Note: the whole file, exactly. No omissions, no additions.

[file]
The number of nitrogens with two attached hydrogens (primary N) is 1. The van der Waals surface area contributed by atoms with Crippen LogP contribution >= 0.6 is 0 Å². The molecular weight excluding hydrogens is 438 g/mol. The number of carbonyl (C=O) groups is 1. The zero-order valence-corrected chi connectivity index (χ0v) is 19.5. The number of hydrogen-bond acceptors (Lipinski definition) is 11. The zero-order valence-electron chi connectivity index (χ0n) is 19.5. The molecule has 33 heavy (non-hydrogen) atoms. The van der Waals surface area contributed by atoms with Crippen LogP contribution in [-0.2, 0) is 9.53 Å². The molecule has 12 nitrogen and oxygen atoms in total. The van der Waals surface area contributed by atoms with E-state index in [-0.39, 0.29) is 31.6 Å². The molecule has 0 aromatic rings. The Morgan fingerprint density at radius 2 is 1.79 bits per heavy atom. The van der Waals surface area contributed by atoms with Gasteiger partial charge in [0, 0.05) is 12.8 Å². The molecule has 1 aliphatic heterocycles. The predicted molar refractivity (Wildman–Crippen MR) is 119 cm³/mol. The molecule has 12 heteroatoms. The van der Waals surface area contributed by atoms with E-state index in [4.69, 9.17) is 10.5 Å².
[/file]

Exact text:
The number of nitrogens with two attached hydrogens (primary N) is 1. The van der Waals surface area contributed by atoms with Crippen LogP contribution >= 0.6 is 0 Å². The molecular weight excluding hydrogens is 438 g/mol. The number of carbonyl (C=O) groups is 1. The zero-order valence-corrected chi connectivity index (χ0v) is 19.5. The number of hydrogen-bond acceptors (Lipinski definition) is 11. The zero-order valence-electron chi connectivity index (χ0n) is 19.5. The molecule has 33 heavy (non-hydrogen) atoms. The van der Waals surface area contributed by atoms with Crippen LogP contribution in [-0.2, 0) is 9.53 Å². The molecule has 12 nitrogen and oxygen atoms in total. The van der Waals surface area contributed by atoms with E-state index in [-0.39, 0.29) is 31.6 Å². The molecule has 0 aromatic rings. The Morgan fingerprint density at radius 2 is 1.79 bits per heavy atom. The van der Waals surface area contributed by atoms with Gasteiger partial charge in [0, 0.05) is 12.8 Å². The molecule has 1 aliphatic heterocycles. The predicted molar refractivity (Wildman–Crippen MR) is 119 cm³/mol. The molecule has 12 heteroatoms. The van der Waals surface area contributed by atoms with E-state index in [4.69, 9.17) is 10.5 Å².